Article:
3) Add more salt, to taste.
4) Serve with wholegrain or glutenfree crackers, mixed into grain dishes, blended into pasta, as a dip for fresh veggies, or in a grilled cheese sandwich.  Pesto is so versatile!

Wednesday, May 03, 2017

This Moment

New baby chicks are here!  Currently they are residing in a cozy box in our guest space, until their feathers grow and the weather warms up. 

Thursday, April 20, 2017

Cob oven workshop

We had a great workshop on building cob ovens here on Saturday.  We are very inspired by cob (and other natural building in general - read the 10 reasons why natural building can address climate change here), but we think that cob ovens are the perfect place to start when you want to learn to build with natural materials like clay, sand and straw.  Cob ovens take little time to go from start to finish, as an oven can be done in a few weekends time; building with cob requires only basic hand tools and no previous construction experience; cob ovens cost virtually nothing if you take time to source local and repurposed materials (cob ovens are often called "the $20 cob oven"); and cob ovens give you a wonderful finished project for baking beautiful breads and pizzas.  We love Kiko Denzer's book, Build your own Earth Oven, as a great primer for building your own cob oven.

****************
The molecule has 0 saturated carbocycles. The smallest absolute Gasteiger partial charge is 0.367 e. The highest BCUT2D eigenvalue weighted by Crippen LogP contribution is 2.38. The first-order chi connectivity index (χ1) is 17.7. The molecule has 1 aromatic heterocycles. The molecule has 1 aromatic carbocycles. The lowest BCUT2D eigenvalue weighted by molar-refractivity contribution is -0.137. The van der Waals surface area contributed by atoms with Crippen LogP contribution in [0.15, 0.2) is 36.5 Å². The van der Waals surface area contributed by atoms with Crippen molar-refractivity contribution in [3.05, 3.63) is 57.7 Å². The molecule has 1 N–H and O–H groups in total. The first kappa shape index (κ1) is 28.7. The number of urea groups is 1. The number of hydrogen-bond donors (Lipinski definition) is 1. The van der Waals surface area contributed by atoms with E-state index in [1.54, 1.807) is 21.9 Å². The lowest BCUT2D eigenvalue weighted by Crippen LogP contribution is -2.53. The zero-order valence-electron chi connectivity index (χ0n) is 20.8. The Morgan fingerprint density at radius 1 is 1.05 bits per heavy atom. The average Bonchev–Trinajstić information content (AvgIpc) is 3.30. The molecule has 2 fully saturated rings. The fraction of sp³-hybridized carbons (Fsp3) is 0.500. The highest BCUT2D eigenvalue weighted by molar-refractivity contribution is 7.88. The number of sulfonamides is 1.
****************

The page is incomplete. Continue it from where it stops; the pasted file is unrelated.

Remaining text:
Here are a few photos of our workshop - participants did not build an oven as this was just an overview workshop about the process, however they did get to mix and handle cob (clay-sand-straw), and eat freshly baked pizza!  Thanks to Natalie Nunn for the great photography from that day.